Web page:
Defence Consolidation in the US

Authored by: O. Shawn Cupp

Handbook of Defence Politics

Print publication date:  December  2008
Online publication date:  March  2011

Print ISBN: 9781857434439
eBook ISBN: 9780203804278
Adobe ISBN:

10.4324/9780203804278-26

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Abstract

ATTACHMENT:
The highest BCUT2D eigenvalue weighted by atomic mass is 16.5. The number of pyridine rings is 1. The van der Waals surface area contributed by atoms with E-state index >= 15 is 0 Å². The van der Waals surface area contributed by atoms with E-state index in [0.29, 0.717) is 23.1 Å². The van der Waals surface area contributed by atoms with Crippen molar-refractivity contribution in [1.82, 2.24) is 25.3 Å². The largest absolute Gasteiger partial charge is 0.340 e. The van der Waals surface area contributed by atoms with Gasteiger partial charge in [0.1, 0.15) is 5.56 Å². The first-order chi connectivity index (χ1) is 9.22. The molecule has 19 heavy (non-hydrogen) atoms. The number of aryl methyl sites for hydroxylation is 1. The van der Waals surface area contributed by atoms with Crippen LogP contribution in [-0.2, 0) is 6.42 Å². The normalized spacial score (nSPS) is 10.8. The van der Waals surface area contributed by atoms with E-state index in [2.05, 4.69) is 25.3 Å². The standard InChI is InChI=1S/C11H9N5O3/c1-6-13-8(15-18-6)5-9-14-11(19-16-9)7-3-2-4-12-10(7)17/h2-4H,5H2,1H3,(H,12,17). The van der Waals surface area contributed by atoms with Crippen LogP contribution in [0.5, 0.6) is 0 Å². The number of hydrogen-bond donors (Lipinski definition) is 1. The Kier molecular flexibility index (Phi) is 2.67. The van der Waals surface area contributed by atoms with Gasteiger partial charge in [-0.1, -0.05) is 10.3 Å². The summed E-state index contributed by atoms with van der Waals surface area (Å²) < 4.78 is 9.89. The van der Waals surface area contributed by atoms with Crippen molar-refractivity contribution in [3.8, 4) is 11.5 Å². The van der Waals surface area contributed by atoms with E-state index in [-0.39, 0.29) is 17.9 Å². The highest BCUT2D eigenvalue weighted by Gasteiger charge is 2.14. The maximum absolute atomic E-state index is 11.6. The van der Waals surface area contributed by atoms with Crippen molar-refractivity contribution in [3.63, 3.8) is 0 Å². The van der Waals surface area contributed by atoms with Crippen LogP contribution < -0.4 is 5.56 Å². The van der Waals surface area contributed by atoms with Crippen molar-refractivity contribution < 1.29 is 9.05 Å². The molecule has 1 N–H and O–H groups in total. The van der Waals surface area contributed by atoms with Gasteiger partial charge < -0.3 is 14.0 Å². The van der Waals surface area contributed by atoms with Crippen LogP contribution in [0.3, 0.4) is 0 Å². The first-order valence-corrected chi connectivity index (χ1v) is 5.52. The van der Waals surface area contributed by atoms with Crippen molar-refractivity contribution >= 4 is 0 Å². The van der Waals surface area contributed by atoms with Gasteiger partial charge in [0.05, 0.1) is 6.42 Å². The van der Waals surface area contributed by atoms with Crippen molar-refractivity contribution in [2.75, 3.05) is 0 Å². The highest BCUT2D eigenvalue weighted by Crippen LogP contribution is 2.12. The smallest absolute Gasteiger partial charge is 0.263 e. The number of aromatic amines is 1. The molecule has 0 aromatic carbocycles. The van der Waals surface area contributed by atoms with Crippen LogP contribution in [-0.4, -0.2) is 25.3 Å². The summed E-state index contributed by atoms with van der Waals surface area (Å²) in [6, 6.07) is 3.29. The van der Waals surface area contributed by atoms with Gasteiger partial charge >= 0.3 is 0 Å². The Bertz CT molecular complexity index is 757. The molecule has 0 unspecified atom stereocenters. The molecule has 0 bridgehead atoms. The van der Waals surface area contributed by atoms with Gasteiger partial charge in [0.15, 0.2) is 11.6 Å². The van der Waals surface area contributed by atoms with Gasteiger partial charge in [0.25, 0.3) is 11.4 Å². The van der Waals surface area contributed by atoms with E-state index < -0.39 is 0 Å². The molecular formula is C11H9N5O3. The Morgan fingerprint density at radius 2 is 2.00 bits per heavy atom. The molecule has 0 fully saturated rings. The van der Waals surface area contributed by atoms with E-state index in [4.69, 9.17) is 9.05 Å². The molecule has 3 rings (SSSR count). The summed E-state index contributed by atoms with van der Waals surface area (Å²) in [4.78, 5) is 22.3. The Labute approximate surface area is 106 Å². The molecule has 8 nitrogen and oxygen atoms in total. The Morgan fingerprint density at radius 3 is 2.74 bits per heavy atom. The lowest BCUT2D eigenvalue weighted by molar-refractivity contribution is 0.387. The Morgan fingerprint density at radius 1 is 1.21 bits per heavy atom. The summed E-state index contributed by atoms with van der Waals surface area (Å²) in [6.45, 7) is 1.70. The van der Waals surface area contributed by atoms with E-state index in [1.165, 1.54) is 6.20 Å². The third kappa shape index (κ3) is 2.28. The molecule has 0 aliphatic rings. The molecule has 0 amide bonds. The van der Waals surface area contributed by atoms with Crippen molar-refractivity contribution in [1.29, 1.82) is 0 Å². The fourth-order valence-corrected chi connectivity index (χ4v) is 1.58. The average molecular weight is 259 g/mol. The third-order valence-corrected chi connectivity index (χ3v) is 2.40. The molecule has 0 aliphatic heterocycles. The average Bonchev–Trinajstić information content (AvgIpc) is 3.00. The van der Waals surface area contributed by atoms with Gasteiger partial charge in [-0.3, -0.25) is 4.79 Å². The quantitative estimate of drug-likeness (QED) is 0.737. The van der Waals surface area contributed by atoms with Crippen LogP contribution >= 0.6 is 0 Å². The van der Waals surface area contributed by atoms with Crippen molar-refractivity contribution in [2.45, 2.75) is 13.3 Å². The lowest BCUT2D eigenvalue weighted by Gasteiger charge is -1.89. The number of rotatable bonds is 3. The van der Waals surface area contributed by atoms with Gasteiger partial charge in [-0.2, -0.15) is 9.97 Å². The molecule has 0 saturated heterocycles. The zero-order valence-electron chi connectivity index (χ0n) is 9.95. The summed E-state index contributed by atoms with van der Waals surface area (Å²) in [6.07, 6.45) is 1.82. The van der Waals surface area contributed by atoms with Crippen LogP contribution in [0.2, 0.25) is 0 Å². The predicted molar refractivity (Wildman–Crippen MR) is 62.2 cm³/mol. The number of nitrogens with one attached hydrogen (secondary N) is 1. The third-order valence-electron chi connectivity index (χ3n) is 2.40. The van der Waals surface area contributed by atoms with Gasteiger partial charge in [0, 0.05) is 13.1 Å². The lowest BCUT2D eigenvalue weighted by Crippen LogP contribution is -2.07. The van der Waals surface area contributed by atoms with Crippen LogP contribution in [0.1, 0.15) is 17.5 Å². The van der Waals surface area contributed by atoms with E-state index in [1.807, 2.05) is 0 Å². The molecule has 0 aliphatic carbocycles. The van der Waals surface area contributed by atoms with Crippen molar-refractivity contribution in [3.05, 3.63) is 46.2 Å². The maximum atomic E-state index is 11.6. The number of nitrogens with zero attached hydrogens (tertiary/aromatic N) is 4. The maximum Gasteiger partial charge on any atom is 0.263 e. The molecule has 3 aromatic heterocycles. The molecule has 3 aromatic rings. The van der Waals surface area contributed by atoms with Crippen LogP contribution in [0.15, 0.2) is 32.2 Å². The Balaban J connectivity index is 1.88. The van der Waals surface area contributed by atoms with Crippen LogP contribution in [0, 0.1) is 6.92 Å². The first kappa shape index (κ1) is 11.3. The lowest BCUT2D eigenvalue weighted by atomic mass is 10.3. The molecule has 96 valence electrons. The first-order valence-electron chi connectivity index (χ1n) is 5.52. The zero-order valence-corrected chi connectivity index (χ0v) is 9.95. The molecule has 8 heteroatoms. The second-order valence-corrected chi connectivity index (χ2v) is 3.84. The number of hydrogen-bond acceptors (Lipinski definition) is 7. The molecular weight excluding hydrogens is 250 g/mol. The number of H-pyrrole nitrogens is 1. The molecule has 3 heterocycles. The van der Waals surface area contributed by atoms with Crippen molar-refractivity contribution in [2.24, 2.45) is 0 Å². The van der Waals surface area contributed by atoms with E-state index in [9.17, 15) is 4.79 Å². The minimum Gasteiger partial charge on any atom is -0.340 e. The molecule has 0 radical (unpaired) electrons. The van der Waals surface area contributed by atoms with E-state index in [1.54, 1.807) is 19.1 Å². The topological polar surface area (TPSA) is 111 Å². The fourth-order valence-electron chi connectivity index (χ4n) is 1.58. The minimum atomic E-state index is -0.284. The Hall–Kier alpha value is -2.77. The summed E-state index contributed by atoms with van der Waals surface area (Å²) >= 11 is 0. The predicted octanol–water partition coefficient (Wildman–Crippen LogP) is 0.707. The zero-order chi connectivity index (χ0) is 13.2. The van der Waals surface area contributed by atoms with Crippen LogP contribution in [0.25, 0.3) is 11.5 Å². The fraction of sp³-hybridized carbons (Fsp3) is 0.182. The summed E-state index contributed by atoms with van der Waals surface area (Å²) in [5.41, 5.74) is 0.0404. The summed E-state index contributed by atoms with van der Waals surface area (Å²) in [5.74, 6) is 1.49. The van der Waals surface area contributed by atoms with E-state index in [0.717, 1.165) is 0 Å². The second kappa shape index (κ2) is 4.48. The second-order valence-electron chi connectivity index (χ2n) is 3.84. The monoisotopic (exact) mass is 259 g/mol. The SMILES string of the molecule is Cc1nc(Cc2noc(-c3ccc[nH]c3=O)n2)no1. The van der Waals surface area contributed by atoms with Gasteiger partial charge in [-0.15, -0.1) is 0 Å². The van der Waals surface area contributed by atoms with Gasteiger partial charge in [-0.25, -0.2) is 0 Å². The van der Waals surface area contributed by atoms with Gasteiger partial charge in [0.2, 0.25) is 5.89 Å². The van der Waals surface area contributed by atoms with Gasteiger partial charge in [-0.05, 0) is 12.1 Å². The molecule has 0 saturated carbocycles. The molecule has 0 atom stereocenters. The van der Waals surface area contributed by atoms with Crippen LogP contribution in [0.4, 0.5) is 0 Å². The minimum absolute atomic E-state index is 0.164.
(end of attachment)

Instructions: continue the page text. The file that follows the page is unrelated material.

Larry Lust, a retired US Army Major General, recently remarked that ‘America is not at war. Her Armed Forces are at war; America is at the mall.’ 1 Is this a symptom of how the US fights wars during the 21st century or a purposeful policy decision to make the business of war more palatable to the average American citizen? Americans do not have to worry about what it costs to provide for a war, except for the select few who sent their own sons and daughters to the fight. The cost is not figured as a tax, a reduction in services or less access to industrial base goods to support the average US citizen or family. It is not a requirement transferred to the US consumer as an opportunity to live without a good or service. It is not a necessity or even a luxury item that is reduced in availability or right of use. The industrial base is currently not on what is commonly called ‘wartime footing’. Consequently, the simple fact remains that the US defence industrial base is not what it once was. The ‘Global War on Terror’ (GWOT) and all the conflicts in the post-Cold War era have not required the US to engage large portions of the defence industrial base (DIB). In fact, much of the defence-oriented and ‘defence-unique’ industries experienced unprecedented consolidation in the past 10–15 years. Has this left the US able to engage, fight, sustain and win large-scale engagements or even the engagements that we currently are fighting? Has the age of information caused the requirement for large tactical formations on the battlefield to disappear?

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